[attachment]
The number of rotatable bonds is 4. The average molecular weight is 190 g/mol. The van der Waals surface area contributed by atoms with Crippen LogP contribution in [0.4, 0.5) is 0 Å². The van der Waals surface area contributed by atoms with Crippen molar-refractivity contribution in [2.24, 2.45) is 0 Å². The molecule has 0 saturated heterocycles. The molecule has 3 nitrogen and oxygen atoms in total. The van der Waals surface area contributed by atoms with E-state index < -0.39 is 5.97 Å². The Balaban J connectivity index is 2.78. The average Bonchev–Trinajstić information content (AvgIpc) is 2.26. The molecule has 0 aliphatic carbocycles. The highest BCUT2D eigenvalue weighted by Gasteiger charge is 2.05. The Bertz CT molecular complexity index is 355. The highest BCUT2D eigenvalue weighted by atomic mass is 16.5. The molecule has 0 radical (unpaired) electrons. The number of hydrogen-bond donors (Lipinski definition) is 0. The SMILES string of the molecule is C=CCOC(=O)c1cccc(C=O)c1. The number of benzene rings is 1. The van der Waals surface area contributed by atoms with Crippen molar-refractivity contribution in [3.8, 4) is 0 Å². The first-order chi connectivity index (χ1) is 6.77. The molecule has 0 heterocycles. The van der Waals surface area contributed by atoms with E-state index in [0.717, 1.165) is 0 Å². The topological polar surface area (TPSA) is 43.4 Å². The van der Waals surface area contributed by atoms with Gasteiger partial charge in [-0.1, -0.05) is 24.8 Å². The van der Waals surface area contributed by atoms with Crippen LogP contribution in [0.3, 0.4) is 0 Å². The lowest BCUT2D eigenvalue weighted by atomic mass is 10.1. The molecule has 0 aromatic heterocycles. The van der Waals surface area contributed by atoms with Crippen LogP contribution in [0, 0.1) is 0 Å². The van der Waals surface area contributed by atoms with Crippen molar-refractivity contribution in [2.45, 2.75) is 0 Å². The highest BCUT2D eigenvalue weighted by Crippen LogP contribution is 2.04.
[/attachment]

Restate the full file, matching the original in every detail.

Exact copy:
The number of rotatable bonds is 4. The average molecular weight is 190 g/mol. The van der Waals surface area contributed by atoms with Crippen LogP contribution in [0.4, 0.5) is 0 Å². The van der Waals surface area contributed by atoms with Crippen molar-refractivity contribution in [2.24, 2.45) is 0 Å². The molecule has 0 saturated heterocycles. The molecule has 3 nitrogen and oxygen atoms in total. The van der Waals surface area contributed by atoms with E-state index < -0.39 is 5.97 Å². The Balaban J connectivity index is 2.78. The average Bonchev–Trinajstić information content (AvgIpc) is 2.26. The molecule has 0 aliphatic carbocycles. The highest BCUT2D eigenvalue weighted by Gasteiger charge is 2.05. The Bertz CT molecular complexity index is 355. The highest BCUT2D eigenvalue weighted by atomic mass is 16.5. The molecule has 0 radical (unpaired) electrons. The number of hydrogen-bond donors (Lipinski definition) is 0. The SMILES string of the molecule is C=CCOC(=O)c1cccc(C=O)c1. The number of benzene rings is 1. The van der Waals surface area contributed by atoms with Crippen molar-refractivity contribution in [3.8, 4) is 0 Å². The first-order chi connectivity index (χ1) is 6.77. The molecule has 0 heterocycles. The van der Waals surface area contributed by atoms with E-state index in [0.717, 1.165) is 0 Å². The topological polar surface area (TPSA) is 43.4 Å². The van der Waals surface area contributed by atoms with Gasteiger partial charge in [-0.1, -0.05) is 24.8 Å². The van der Waals surface area contributed by atoms with Crippen LogP contribution in [0.3, 0.4) is 0 Å². The lowest BCUT2D eigenvalue weighted by atomic mass is 10.1. The molecule has 0 aromatic heterocycles. The van der Waals surface area contributed by atoms with Crippen LogP contribution in [0, 0.1) is 0 Å². The van der Waals surface area contributed by atoms with Crippen molar-refractivity contribution in [2.45, 2.75) is 0 Å². The highest BCUT2D eigenvalue weighted by Crippen LogP contribution is 2.04.